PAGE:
Above: guardian spirit at a temple in Bali
We are at the Singapore Airport — on our way to Denpasar (Bali, Indonesia). I go over Chapter 6 of the Tao te Ching:
“The Tao is called the Great Mother: empty, yet inexhaustible.
It gives birth to infinite worlds.
It is always present within you.
You can use it any way you want.”
When you meditate, you come into contact with the Tao, the great creative force that generates thoughts in your mind. The thoughts arise and you can use them however you wish. During meditation, let these thoughts go and experience the emptiness.
The airport has a kind of kinetic art that reveals continually-changing variations.
Opposing forces appear distinct — yet merge.
We view patterns that disappear and reappear. I walk as I document what I see and this increases the complexity. Vehicles pass by on the road.
I stop walking, allowing you to see the configurations more clearly.
Here is the lesson: set aside time to be still — then you can look inside.
We are staying at a hotel in Sanur (Bali, Indonesia). Bali has been overrun by tourists. Every day, I look at Hindu temples — manifestations of human religiosity. In one complex, I watch young girls learning Balinese dance. The dances have been shaped by the need to perform for tourists — but the inner core involves trance.
I walk toward and around a shrine dedicated to the Hindu elephant god Ganesha, God of success. There is much traffic on the road but I approach Ganesha. I see a swastica, an ancient Hindu/Buddhist symbol.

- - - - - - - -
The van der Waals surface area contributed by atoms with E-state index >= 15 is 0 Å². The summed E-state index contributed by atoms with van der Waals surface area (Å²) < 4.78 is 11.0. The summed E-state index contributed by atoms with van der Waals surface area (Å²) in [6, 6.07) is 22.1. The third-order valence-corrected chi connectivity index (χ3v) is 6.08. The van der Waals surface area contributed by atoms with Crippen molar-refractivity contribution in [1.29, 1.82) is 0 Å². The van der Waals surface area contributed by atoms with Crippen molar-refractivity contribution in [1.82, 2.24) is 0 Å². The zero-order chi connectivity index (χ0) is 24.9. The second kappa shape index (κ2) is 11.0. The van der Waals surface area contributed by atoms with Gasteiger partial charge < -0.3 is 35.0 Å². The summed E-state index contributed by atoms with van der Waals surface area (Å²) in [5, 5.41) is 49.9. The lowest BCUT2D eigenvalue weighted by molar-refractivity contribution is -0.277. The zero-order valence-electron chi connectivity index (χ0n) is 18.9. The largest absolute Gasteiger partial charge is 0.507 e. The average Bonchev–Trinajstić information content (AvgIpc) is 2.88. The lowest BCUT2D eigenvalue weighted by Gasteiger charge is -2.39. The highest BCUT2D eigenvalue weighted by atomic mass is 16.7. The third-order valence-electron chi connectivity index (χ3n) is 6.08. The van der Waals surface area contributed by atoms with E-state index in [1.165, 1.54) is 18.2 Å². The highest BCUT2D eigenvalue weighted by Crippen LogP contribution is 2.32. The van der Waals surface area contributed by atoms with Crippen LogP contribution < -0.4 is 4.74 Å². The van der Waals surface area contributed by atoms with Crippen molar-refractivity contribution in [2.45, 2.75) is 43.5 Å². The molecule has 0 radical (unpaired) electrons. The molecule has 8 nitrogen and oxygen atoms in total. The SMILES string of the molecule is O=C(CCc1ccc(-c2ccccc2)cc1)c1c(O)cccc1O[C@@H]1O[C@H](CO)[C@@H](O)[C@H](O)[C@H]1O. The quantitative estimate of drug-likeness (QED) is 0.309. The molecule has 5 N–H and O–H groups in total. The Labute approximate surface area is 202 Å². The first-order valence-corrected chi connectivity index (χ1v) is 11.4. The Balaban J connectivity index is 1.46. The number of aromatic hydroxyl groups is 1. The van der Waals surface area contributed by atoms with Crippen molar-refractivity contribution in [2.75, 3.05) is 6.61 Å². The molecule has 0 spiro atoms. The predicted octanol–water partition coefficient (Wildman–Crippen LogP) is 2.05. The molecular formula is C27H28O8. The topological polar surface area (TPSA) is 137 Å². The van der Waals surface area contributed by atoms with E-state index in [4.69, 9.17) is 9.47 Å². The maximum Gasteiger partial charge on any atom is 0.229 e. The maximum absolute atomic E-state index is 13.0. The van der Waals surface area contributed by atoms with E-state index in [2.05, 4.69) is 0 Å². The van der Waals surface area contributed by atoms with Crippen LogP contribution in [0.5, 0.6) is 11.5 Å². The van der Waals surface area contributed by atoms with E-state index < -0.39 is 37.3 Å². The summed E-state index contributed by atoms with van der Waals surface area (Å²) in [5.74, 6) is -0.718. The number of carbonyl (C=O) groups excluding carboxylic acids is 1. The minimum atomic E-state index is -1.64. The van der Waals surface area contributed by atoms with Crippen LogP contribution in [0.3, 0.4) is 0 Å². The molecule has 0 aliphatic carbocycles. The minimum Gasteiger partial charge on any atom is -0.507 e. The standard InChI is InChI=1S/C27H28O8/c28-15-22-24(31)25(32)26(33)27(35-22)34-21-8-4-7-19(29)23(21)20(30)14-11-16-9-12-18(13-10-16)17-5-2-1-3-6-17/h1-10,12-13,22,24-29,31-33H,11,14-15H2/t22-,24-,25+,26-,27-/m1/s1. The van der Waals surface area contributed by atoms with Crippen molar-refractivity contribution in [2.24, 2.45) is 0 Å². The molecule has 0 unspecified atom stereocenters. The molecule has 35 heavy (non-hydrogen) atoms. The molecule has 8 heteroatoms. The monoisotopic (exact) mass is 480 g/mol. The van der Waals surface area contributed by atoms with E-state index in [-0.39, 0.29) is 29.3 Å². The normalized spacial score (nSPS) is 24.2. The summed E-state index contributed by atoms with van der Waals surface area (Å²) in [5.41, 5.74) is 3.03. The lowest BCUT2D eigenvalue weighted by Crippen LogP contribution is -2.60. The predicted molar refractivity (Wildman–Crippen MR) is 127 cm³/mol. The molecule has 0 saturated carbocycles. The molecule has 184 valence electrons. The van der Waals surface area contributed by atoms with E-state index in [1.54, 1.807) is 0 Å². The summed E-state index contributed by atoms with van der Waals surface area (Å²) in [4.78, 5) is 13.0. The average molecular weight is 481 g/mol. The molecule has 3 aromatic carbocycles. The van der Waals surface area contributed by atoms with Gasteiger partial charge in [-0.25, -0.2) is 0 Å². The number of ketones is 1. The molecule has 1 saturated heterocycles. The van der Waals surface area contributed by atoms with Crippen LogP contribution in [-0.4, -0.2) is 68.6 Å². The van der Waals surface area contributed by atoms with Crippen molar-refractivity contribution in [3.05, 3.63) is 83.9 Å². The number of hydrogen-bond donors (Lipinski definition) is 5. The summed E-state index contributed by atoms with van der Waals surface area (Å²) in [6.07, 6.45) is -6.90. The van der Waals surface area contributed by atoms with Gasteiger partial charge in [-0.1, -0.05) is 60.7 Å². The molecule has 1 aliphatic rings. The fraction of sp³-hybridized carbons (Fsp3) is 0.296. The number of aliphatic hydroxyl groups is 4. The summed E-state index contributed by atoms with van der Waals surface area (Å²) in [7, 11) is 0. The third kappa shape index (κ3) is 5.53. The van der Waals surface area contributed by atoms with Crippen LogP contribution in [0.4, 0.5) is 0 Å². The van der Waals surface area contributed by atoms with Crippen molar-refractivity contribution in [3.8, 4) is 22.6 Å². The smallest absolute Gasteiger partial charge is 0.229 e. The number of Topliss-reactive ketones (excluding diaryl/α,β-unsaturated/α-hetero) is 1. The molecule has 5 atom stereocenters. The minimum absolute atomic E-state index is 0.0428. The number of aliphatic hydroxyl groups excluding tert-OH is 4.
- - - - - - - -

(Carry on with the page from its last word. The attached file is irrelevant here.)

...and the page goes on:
Balinese Hinduism, practiced by over 80% of the people of Bali, includes animism, ancestor worship, Buddhist saints (Bodhisattvas), and Hindu deities. Hinduism came to Bali around the 5th century CE, replacing Buddhism.
In most parts of Indonesia, Hinduism was replaced by Islam — but Bali remains Hindu.
Balinese temples (Padmasana, Puras) are open air compounds with enclosed walls, intricately decorated gates, shrines, towers, and pavilions.
Rare image of the Buddha
Main shrine with lesser images
A “chair-like” shrine
A main shrine with an image
Bali is called the “Island of a thousand Puras.”
Some shrines involve an empty chair dedicated to Sang Hyang Wasa Widhi (also “Acintya Sang Hyang Junggal” — there are variations in the design and two people told me that the shrine does not have a chair but is a place for the god).
I am unsure about this.
As the great jazz musician Fats Waller used to say, “One never knows, does one?”
Balinese Hinduism has been shaped by its minority status in Indonesia. Modern Hinduism emphases “One God” — leading to a greater degree of harmony with Islam. In a way, Balinese Hinduism is monotheistic — the various gods are thought to be manifestations of the One God (this idea is also found in Hinduism in India — but Hinduism is generally regarded as polytheistic).
This is a shrine in a market by the ocean. In the past, people left sacrifices hoping to catch fish. These days, they hope to catch tourists.
Here is what I say: all religions are manifestations of the Great Mother, the source of creativity within all of us.
Focusing on specific religious beliefs is like looking at the foam on the surface of the ocean. Deep below the foam, the ocean is still.
I am not so concerned with what you believe. I want you to be happy. Look below the surface.